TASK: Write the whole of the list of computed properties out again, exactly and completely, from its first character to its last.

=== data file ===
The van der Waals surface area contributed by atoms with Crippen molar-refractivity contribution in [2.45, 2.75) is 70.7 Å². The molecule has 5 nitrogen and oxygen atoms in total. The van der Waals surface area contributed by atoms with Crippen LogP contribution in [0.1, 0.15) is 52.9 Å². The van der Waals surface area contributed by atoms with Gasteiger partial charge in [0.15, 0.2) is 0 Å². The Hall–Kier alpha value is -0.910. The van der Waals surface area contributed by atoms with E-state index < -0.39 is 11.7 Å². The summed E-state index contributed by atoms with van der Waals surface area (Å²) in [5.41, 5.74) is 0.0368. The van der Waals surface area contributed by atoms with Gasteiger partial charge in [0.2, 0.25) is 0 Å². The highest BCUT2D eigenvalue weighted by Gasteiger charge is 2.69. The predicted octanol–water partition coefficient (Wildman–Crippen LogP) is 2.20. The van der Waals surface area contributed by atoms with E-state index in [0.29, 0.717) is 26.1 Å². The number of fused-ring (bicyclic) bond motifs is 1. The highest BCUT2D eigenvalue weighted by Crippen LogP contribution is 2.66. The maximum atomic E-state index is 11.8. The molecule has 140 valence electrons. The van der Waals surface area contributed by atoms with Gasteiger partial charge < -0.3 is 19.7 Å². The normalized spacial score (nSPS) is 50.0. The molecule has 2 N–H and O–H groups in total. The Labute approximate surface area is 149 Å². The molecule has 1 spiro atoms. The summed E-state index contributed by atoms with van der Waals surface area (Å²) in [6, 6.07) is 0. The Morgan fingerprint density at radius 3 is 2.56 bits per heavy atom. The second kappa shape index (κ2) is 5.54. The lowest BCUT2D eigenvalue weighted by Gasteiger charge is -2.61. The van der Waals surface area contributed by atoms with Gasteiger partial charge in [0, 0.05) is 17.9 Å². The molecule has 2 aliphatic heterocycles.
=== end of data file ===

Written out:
The van der Waals surface area contributed by atoms with Crippen molar-refractivity contribution in [2.45, 2.75) is 70.7 Å². The molecule has 5 nitrogen and oxygen atoms in total. The van der Waals surface area contributed by atoms with Crippen LogP contribution in [0.1, 0.15) is 52.9 Å². The van der Waals surface area contributed by atoms with Gasteiger partial charge in [0.15, 0.2) is 0 Å². The Hall–Kier alpha value is -0.910. The van der Waals surface area contributed by atoms with E-state index < -0.39 is 11.7 Å². The summed E-state index contributed by atoms with van der Waals surface area (Å²) in [5.41, 5.74) is 0.0368. The van der Waals surface area contributed by atoms with Gasteiger partial charge in [0.2, 0.25) is 0 Å². The highest BCUT2D eigenvalue weighted by Gasteiger charge is 2.69. The predicted octanol–water partition coefficient (Wildman–Crippen LogP) is 2.20. The van der Waals surface area contributed by atoms with E-state index in [0.29, 0.717) is 26.1 Å². The number of fused-ring (bicyclic) bond motifs is 1. The highest BCUT2D eigenvalue weighted by Crippen LogP contribution is 2.66. The maximum atomic E-state index is 11.8. The molecule has 140 valence electrons. The van der Waals surface area contributed by atoms with Gasteiger partial charge < -0.3 is 19.7 Å². The normalized spacial score (nSPS) is 50.0. The molecule has 2 N–H and O–H groups in total. The Labute approximate surface area is 149 Å². The molecule has 1 spiro atoms. The summed E-state index contributed by atoms with van der Waals surface area (Å²) in [6, 6.07) is 0. The Morgan fingerprint density at radius 3 is 2.56 bits per heavy atom. The second kappa shape index (κ2) is 5.54. The lowest BCUT2D eigenvalue weighted by Gasteiger charge is -2.61. The van der Waals surface area contributed by atoms with Gasteiger partial charge in [0, 0.05) is 17.9 Å². The molecule has 2 aliphatic heterocycles.